And the question is: What do we do about it? One approach says it’s our destiny. The other approach, which I believe in, says it’s our mission.
Every person’s takeoff begins in front of the mirror.
We have amazing examples in our country of excellence and of breaking new grounds—in science, in medicine, in agriculture, and in the Air Force as well. We have opposite examples too, and what we’re lacking there is leadership. We need a challenging leadership that can lead, a leadership that will make us tap into our potential almost to its fullest.
And let me tell you, leadership doesn’t stop at a certain level. There is no “small leadership.” There is natural leadership and there is the kind of leadership that is built gradually. But your leadership depends on you alone, and it begins with deep introspection, in front of the mirror. From there, the takeoff is like jumping straight into a limitless sky.
But leadership mostly touches people. It serves as a lever to lead people to places and achievements they wouldn’t have reached if it weren’t for that leader. The leader acts as part of a group, not on his own, with people he has to see, not see through. People he has to understand, learn from, and mainly enlist. And when they’re yours, you have to serve as a source of inspiration to them, be an educator, punish them when necessary—and love them.
Leadership is also about sticking to your truth. A leader should serve as a compass even during the worst storms. That’s where he is tested. Yes, a leader can convince and influence people when necessary, but he must stick to his truth like a compass, not like a flame in the wind.
We are living in an era which has introduced the term “alternative truth.” I don’t believe in that. There is truth and there is untruth. There is good and there is bad.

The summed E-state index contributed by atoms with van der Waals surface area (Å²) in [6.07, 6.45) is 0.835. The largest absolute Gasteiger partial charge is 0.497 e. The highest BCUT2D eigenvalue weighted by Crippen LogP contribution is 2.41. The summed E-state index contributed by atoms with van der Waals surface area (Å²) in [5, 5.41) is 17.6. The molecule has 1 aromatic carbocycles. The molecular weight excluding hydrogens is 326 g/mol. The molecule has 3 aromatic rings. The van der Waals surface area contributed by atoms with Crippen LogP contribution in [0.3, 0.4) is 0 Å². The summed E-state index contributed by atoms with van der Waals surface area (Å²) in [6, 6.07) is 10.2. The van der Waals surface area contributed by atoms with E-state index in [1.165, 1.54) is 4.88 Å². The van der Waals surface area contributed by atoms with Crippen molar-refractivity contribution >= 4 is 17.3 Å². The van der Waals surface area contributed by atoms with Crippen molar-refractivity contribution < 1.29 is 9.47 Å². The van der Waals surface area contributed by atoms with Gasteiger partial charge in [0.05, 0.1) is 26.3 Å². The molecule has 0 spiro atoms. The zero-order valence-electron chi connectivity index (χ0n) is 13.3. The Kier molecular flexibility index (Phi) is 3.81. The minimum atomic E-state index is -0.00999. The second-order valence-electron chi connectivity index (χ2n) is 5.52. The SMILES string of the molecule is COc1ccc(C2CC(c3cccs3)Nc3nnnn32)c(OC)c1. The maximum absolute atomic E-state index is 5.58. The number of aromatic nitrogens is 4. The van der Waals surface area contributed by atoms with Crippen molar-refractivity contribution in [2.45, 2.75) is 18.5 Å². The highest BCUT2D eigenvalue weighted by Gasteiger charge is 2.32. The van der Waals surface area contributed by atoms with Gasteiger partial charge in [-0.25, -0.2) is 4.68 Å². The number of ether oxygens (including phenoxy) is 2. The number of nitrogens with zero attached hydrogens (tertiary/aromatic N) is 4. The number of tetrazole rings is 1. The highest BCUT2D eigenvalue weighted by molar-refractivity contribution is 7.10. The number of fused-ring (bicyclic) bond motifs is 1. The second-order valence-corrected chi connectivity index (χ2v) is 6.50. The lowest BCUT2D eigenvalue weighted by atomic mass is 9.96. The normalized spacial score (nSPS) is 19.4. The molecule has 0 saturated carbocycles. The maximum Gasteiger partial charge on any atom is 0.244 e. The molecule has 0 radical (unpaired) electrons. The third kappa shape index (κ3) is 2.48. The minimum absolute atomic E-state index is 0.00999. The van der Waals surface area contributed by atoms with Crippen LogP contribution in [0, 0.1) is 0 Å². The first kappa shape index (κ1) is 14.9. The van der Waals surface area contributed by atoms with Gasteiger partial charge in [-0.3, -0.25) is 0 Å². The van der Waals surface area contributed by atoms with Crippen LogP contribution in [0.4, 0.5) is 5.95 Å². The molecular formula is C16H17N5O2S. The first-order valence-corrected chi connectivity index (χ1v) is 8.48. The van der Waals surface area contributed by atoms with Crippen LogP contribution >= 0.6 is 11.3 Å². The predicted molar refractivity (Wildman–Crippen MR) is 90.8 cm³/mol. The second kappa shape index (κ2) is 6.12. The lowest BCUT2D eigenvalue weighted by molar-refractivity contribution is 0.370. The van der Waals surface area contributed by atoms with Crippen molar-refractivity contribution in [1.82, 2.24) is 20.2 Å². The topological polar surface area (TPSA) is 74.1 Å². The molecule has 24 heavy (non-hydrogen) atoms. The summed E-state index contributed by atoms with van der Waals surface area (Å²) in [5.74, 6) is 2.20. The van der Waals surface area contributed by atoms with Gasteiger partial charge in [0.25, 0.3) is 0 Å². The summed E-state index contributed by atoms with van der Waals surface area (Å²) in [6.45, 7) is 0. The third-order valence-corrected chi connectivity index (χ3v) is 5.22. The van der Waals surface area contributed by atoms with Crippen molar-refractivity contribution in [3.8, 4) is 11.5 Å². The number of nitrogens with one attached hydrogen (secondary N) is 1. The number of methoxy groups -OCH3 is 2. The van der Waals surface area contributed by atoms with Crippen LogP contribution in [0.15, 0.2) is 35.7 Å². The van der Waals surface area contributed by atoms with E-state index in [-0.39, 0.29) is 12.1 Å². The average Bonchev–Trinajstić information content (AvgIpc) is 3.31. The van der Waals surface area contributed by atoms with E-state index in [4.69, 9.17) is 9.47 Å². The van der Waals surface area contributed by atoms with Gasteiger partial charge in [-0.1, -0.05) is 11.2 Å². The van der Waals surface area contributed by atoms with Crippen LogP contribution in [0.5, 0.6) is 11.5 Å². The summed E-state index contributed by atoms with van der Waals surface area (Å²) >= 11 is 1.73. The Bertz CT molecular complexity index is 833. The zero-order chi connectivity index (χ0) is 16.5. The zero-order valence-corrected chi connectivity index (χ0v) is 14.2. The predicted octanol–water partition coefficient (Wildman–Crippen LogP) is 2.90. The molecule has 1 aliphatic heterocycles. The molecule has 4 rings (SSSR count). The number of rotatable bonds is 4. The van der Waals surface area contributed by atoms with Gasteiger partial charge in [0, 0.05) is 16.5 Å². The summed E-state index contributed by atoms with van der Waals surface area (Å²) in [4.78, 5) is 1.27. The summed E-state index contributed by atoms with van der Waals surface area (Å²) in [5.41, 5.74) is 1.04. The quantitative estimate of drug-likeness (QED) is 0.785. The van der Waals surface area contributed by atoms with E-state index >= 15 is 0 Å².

I believe the real ethical discourse is being pushed aside right now, making room for the immediate, attractive discourse. But our values—comradeship, friendship, personal example—must not be pushed aside. We can’t let the only test be the criminal test. We need to demand more of ourselves. Our test is the moral test. And when we fail to protect our values, we quickly reach a slippery slope.
Leadership, therefore, requires a personal example. A leader has more obligations than rights, and a strong leader is one who possesses the ability to fearlessly admit a mistake. Only weak people hide behind pretensions and are afraid to admit they were wrong. As the Air Force commander, I reached the investigations room too after a flight. Like everyone else, I came there to point to my errors and mistakes and to learn from them. That isn’t weakness. It’s the essence of leadership.
And the last principle is modesty and humility. A leader isn’t God. He’s a human being. Without the people you lead, you won’t get anywhere, so you must place yourself between the people and act modestly and humbly with and among them.
Our people’s journey throughout the generations is a unique journey. It’s the product of far-sighted leadership. To our young generation, and to our military academy cadets here and in general, I say: You are our young generation, and we’ll soar as high as you aim.
Excerpts from former Israel Air Force Commander Major-General Amir Eshel’s speech at the 2018 Haifa Leadership Conference.